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Infrared micro- and nano-spectroscopy of carbon-based materials /

Abstract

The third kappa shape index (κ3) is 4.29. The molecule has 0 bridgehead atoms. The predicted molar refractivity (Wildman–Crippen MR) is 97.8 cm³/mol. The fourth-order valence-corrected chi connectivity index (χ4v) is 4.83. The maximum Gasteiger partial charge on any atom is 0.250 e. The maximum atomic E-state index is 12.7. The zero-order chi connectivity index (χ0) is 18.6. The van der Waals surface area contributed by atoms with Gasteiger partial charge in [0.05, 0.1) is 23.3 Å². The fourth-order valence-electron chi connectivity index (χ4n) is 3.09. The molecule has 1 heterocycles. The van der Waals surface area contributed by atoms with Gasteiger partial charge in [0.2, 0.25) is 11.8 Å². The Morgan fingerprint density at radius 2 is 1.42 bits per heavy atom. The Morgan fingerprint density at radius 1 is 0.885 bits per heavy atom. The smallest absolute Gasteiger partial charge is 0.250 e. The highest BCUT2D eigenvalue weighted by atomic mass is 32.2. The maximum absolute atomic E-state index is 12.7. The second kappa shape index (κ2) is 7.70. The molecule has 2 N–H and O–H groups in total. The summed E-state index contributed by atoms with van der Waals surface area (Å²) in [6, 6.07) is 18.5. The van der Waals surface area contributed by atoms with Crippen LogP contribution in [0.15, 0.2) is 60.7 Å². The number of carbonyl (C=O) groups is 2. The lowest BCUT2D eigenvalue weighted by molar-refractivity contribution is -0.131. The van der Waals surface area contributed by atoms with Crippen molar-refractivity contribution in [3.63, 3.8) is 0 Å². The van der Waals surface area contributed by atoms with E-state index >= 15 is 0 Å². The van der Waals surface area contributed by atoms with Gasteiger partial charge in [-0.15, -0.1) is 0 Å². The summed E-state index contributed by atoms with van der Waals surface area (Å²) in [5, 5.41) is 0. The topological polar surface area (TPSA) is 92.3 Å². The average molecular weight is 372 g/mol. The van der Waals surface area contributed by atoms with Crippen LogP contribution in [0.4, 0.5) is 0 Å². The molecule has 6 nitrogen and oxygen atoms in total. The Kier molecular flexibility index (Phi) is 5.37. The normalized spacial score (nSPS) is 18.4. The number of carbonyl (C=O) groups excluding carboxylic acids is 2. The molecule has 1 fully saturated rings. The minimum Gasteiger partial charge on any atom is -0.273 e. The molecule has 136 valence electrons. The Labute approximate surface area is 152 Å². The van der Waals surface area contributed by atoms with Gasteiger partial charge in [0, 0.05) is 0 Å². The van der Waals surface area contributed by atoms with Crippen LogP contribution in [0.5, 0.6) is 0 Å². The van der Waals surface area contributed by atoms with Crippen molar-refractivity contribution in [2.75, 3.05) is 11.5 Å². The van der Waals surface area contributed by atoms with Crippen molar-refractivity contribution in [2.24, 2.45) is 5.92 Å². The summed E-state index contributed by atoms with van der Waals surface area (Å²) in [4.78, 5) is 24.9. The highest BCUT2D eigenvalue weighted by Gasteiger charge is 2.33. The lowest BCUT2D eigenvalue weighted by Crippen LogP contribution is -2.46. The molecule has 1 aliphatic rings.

The following dissertation explores the low-energy physics and infrared properties associated with a suite of organic and molecular materials. The majority of the work is centered around organic semiconductors, specifically conducting polymers. First, we explore a novel method of charge injection in organic semiconductors involving exposure to vapors of fluorinated organosilane molecules. We show that ultra-high carrier densities in the range 10¹⁴ cm⁻² are attainable, a regime that is inaccessible by conventional oxide-based electrostatic field-effect. Further, we provide spectroscopic evidence of delocalized states and thus metallic transport, signaling that such highly-doped polymer films are at the threshold of the metal-insulator transition, an area of both high academic and practical interest. The next two sections explore a new class of narrow bandgap donor-acceptor (DA) copolymers, based on benzobisthiadiazole (BBT) and diketopyrrolopyrrole (DPP), that demonstrate intrinsic ambipolarity when integrated in field-effect transistors. We perform a systematic infrared investigation of thin film transistors based on DA copolymers. We study the electronic excitations under both positive and negative gate biases, to determine the electron- and hole-induced IR spectral features. For high-mobility polymer films based on DPP, we observe distinct polaronic absorption features associated with both electrons and holes. We employ a customized diffraction-limited IR microscope to study the evolution of the electronic response throughout the channel of a functional field-effect transistor device. From the strength of the IR absorptions, we are able to map the carrier density across the conduction channel. When biased at moderate gate biases in the 'ambipolar regime' where electrons and holes coexist in the channel, we register the transition from electron- polaron to hole-polaron IR absorption as a function of position. The last section explores an entirely new concept in the field of near-field infrared nano-optics involving characterizing biological substances in aqueous media. We utilize a novel graphene-based liquid cell to trap biomolecules surrounded by water. We perform IR nano- imaging and nano-spectroscopy measurements on tobacco mosaic virus (TMV) aggregates in a graphene liquid cell. This work set the stage for a new class of nano-scale experiments on molecular and biological systems

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